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The Cat Whisperer October 10, 2010 at 11:56 pm

Mother of a Bride, I just read your post. Yeah, dealing with family members that hang onto anger and resentment and who save up every perceived slight and injustice as if it’s a precious treasure really, really, really gets old fast.

My dad and his family were grudge-bearers. My dad was perfectly capable of getting worked up and angry over things that happened more than 45 years earlier, and spilling out bile and resentment over them. Apparently when I was 5 years old, I flung our car door open in a church parking lot and hit the car next to us, which caused the man in that car to get angry at my father. And more than 45 years after that, my dad was still spilling out anger at me and resentment at the man whose car I dinged. I couldn’t even remember the incident.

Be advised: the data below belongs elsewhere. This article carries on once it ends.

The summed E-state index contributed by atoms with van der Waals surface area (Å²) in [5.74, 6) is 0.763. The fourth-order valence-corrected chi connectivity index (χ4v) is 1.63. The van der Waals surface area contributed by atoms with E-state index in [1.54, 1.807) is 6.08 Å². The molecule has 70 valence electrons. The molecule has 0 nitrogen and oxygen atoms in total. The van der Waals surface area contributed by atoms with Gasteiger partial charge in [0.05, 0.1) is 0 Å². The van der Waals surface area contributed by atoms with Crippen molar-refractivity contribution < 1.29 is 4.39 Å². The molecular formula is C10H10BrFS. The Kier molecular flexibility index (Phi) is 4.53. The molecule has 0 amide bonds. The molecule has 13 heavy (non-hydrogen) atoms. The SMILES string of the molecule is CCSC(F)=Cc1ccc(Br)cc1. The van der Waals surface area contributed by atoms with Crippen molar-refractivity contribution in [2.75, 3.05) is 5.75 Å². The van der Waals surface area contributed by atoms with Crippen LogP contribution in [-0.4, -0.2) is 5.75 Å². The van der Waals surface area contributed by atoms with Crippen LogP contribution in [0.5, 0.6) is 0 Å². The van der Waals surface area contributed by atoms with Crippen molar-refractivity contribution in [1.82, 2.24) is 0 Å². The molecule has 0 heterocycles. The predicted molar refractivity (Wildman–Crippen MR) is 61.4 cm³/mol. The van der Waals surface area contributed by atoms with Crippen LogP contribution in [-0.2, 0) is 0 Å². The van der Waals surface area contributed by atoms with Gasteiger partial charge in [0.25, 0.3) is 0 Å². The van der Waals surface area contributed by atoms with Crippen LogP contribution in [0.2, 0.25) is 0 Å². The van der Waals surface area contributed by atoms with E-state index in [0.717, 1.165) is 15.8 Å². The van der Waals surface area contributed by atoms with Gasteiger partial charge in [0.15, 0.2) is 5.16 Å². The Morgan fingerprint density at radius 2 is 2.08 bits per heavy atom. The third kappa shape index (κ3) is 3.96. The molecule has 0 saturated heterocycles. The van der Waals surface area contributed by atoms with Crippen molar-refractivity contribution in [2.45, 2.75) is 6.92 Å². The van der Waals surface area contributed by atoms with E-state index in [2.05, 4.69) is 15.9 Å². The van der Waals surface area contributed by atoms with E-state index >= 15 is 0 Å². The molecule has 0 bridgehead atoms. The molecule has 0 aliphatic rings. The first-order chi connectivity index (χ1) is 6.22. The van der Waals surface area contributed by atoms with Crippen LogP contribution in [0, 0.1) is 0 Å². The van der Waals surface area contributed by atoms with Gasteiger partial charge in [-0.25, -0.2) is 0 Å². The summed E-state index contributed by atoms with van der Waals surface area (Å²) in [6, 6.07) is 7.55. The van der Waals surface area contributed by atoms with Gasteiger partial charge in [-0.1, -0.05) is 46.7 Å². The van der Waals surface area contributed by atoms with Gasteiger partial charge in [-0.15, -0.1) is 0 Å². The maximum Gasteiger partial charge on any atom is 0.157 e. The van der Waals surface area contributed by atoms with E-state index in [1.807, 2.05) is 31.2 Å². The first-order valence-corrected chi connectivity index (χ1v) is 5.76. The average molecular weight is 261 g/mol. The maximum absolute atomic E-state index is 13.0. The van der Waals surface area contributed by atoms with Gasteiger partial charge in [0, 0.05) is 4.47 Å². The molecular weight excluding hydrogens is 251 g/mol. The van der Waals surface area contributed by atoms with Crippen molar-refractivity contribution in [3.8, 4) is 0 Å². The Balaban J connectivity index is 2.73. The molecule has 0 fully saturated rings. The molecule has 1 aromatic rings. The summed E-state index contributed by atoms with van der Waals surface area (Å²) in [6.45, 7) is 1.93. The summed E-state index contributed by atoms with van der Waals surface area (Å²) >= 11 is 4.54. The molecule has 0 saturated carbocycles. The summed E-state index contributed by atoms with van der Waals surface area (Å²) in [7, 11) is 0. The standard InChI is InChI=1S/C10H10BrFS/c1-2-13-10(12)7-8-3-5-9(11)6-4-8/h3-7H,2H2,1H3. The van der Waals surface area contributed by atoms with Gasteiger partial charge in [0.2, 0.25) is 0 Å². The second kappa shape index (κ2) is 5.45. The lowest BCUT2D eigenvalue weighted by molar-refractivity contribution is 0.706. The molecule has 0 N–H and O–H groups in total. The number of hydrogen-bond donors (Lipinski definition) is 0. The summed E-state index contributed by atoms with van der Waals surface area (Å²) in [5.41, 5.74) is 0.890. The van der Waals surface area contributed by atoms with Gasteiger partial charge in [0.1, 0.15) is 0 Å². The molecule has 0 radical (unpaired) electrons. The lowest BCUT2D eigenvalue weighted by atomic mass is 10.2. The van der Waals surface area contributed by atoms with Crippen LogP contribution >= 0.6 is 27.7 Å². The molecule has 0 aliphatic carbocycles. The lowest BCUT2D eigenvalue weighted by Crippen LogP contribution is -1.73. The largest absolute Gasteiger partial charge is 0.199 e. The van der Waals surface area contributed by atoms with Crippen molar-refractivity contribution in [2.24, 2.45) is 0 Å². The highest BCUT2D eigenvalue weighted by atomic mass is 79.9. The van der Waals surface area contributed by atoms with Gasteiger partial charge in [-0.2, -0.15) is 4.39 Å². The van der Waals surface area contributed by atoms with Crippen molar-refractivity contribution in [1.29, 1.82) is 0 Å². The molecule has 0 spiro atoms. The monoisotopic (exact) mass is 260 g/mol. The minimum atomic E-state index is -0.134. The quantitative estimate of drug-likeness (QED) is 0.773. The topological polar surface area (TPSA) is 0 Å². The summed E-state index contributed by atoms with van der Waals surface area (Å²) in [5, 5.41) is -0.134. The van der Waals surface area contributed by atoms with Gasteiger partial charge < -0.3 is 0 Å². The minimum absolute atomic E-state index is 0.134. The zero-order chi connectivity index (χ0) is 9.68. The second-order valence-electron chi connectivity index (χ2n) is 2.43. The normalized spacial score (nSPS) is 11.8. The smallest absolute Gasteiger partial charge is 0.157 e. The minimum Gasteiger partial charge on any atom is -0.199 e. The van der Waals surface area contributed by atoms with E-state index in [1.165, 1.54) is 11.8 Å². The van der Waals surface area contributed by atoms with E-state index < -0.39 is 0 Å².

By the time my dad passed away, there wasn’t much left to him except a shell of anger and vitriol at just about everyone. He rejected a lifetime of love from family members so he could “get back” at family members for things like the car incident.

All you can do is learn from people like that, to not be like them. Sad.

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Bec October 10, 2010 at 11:59 pm

I did receive notification of the passing of a close friend via email recently. To be honest, it never occurred to me that it was odd. I was too busy processing the information, the fact that my friend was gone, to worry about the means by which the message had been communicated.

After a few days, I thought about it, but still didn’t think it odd. My friend’s wife had sent the message, and his passing was under difficult circumstances. So rather than have to make phonecall after phonecall, which would have been insanely difficult for her, she chose to tell all who needed to know at once, and informed them of when and how. And I really didn’t mind. She did call me a few days later to give me funeral details, and it was still hard for her.